Windows XP’s help system has suddenly stopped working. Attempts to open a help topic give you the error message “Cannot Open the File: mk:@MSITStore”. What can you do?
So…less than two months of usage on my new computer and Windows XP Home edition is already starting to self-destruct.
I noticed that the Windows Help system failed to function most of the time. If requested, Windows would occasionally bring up a help file. However, in most cases it would give me a quick hourglass cursor, and then offer no further response (save the barely audible, gloating chuckle deep in the bowels of the computer).
After a worthless hour-long chat session with my Computer Vendor’s support (he recommended re-installing Windows XP) I decided the only recourse I had was to ignore the problem. After all, those Windows Help files are pretty useless anyhow. Right?
Two months later…I installed some new software and, it turns out, this new software uses Windows’ help system as an integral part of its interface. Specifically, it uses the Windows HTML help engine, which is designed to process .CHM (compiled HTML help) files.
Without CHM processing, my new software wasn’t gonna work.
Now, I’ve spent several hours trying to figure out how to repair this. Of course the Knowledge Base on Microsoft.com offered no knowledge. I did have one unexpected close shave. Searching for the error message “Cannot Open the File: mk:@MSITStore” returned one article that described my problem pretty exactly. However, the article was for Windows 98 and the prescribed steps couldn’t be completed in XP (where “regsrv” is apparently meaningless).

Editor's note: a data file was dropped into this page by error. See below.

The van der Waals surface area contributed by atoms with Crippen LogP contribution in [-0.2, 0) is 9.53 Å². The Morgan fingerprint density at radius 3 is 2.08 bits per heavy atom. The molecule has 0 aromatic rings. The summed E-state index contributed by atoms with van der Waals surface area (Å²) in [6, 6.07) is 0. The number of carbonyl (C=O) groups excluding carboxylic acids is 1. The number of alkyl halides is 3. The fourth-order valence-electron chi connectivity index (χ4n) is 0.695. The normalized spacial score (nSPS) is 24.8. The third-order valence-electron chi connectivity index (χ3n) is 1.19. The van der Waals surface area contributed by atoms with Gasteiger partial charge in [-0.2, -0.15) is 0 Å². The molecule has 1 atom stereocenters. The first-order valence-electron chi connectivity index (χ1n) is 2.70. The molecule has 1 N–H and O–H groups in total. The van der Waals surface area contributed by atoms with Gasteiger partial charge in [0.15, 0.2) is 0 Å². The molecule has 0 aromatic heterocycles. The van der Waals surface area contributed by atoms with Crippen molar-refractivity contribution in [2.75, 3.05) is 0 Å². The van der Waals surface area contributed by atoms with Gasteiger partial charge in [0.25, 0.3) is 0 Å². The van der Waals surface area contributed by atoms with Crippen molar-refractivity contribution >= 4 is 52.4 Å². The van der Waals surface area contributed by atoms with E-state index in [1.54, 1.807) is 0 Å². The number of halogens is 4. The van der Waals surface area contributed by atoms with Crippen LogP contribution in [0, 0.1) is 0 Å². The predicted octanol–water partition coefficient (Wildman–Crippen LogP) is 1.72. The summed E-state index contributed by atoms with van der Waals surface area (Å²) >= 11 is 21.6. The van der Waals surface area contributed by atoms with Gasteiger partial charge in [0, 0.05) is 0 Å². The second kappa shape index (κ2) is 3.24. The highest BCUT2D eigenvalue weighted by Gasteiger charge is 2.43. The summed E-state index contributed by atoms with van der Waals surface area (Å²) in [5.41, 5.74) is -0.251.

More time was spent copying files I felt were important (windows/hh.exe, windows/hhctrl.ocx, etc.) from my backup computer to the new computer. This still didn’t fix things.
Finally, I stumbled on this advice on Usenet. It fixed my problem and got things working for me again. I pass this tip in case this issue frustrates you too:
1) Use MJ’s Help Diagnostics to ensure that all the help viewer components are properly installed and registered.
(This turned out to be key as the software discovered the ocx file I’d copied wasn’t “registered” and did that for me.)
2) Delete the file “hh.dat”, which you should find in this subdirectory:
\Documents and Settings\%username%\Application Data\Microsoft\HTML Help
This file stores information about all the HTML Help files on your system (Favorites, window size and position, etc.), and can cause the files to misbehave if it has somehow been corrupted.
I actually did the second step first and it didn’t ultimately solve the problem. It might have if I hadn’t copied the OCX file from the backup system first.
So there you are. Hopefully this will help some frustrated Windows XP user out there solve things faster than I can.
Next PC is a Mac.